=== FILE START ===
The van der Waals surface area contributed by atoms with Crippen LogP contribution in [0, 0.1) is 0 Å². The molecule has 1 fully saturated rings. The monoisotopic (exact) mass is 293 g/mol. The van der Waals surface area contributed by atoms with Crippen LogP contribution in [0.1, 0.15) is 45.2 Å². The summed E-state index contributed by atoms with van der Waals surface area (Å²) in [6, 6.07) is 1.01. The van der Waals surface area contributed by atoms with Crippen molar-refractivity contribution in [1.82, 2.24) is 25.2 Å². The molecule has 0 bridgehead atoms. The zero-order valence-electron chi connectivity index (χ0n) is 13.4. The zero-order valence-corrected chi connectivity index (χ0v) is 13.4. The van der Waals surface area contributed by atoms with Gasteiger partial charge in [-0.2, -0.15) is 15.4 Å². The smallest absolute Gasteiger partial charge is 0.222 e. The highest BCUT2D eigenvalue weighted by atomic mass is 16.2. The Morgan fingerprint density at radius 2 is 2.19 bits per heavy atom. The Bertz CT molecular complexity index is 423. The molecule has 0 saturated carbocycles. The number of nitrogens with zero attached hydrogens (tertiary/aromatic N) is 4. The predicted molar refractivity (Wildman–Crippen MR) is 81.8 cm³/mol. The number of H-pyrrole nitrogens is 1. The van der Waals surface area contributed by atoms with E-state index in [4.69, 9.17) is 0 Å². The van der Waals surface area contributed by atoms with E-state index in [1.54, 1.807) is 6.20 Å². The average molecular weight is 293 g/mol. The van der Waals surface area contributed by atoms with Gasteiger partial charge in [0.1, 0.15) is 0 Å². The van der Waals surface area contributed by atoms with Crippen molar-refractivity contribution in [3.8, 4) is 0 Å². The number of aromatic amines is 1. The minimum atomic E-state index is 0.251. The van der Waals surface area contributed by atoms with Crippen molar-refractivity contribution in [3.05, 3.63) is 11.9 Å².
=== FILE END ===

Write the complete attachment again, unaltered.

The van der Waals surface area contributed by atoms with Crippen LogP contribution in [0, 0.1) is 0 Å². The molecule has 1 fully saturated rings. The monoisotopic (exact) mass is 293 g/mol. The van der Waals surface area contributed by atoms with Crippen LogP contribution in [0.1, 0.15) is 45.2 Å². The summed E-state index contributed by atoms with van der Waals surface area (Å²) in [6, 6.07) is 1.01. The van der Waals surface area contributed by atoms with Crippen molar-refractivity contribution in [1.82, 2.24) is 25.2 Å². The molecule has 0 bridgehead atoms. The zero-order valence-electron chi connectivity index (χ0n) is 13.4. The zero-order valence-corrected chi connectivity index (χ0v) is 13.4. The van der Waals surface area contributed by atoms with Gasteiger partial charge in [-0.2, -0.15) is 15.4 Å². The smallest absolute Gasteiger partial charge is 0.222 e. The highest BCUT2D eigenvalue weighted by atomic mass is 16.2. The Morgan fingerprint density at radius 2 is 2.19 bits per heavy atom. The Bertz CT molecular complexity index is 423. The molecule has 0 saturated carbocycles. The number of nitrogens with zero attached hydrogens (tertiary/aromatic N) is 4. The predicted molar refractivity (Wildman–Crippen MR) is 81.8 cm³/mol. The number of H-pyrrole nitrogens is 1. The van der Waals surface area contributed by atoms with E-state index in [4.69, 9.17) is 0 Å². The van der Waals surface area contributed by atoms with E-state index in [1.54, 1.807) is 6.20 Å². The average molecular weight is 293 g/mol. The van der Waals surface area contributed by atoms with Gasteiger partial charge in [0.1, 0.15) is 0 Å². The van der Waals surface area contributed by atoms with Crippen molar-refractivity contribution in [3.8, 4) is 0 Å². The number of aromatic amines is 1. The minimum atomic E-state index is 0.251. The van der Waals surface area contributed by atoms with Crippen molar-refractivity contribution in [3.05, 3.63) is 11.9 Å².